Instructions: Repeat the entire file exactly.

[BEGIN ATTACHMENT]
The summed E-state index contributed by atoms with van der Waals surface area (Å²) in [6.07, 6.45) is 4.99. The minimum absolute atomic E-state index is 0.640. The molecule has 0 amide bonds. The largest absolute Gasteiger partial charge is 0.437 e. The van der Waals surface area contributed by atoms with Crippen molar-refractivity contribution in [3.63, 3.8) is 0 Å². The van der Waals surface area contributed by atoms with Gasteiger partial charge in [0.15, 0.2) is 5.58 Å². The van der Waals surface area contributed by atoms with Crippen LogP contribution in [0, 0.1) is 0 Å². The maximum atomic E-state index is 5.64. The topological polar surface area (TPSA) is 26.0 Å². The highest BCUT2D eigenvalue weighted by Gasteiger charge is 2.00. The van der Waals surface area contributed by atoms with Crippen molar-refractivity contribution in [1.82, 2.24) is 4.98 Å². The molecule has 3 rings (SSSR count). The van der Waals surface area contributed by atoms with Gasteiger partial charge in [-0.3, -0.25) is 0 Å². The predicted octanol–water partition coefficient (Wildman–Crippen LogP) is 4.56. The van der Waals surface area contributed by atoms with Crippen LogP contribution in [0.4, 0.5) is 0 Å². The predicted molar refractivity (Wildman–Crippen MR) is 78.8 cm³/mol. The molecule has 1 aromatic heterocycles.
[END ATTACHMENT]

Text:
The summed E-state index contributed by atoms with van der Waals surface area (Å²) in [6.07, 6.45) is 4.99. The minimum absolute atomic E-state index is 0.640. The molecule has 0 amide bonds. The largest absolute Gasteiger partial charge is 0.437 e. The van der Waals surface area contributed by atoms with Crippen molar-refractivity contribution in [3.63, 3.8) is 0 Å². The van der Waals surface area contributed by atoms with Gasteiger partial charge in [0.15, 0.2) is 5.58 Å². The van der Waals surface area contributed by atoms with Crippen LogP contribution in [0, 0.1) is 0 Å². The maximum atomic E-state index is 5.64. The topological polar surface area (TPSA) is 26.0 Å². The highest BCUT2D eigenvalue weighted by Gasteiger charge is 2.00. The van der Waals surface area contributed by atoms with Crippen molar-refractivity contribution in [1.82, 2.24) is 4.98 Å². The molecule has 3 rings (SSSR count). The van der Waals surface area contributed by atoms with Gasteiger partial charge in [-0.3, -0.25) is 0 Å². The predicted octanol–water partition coefficient (Wildman–Crippen LogP) is 4.56. The van der Waals surface area contributed by atoms with Crippen LogP contribution in [0.4, 0.5) is 0 Å². The predicted molar refractivity (Wildman–Crippen MR) is 78.8 cm³/mol. The molecule has 1 aromatic heterocycles.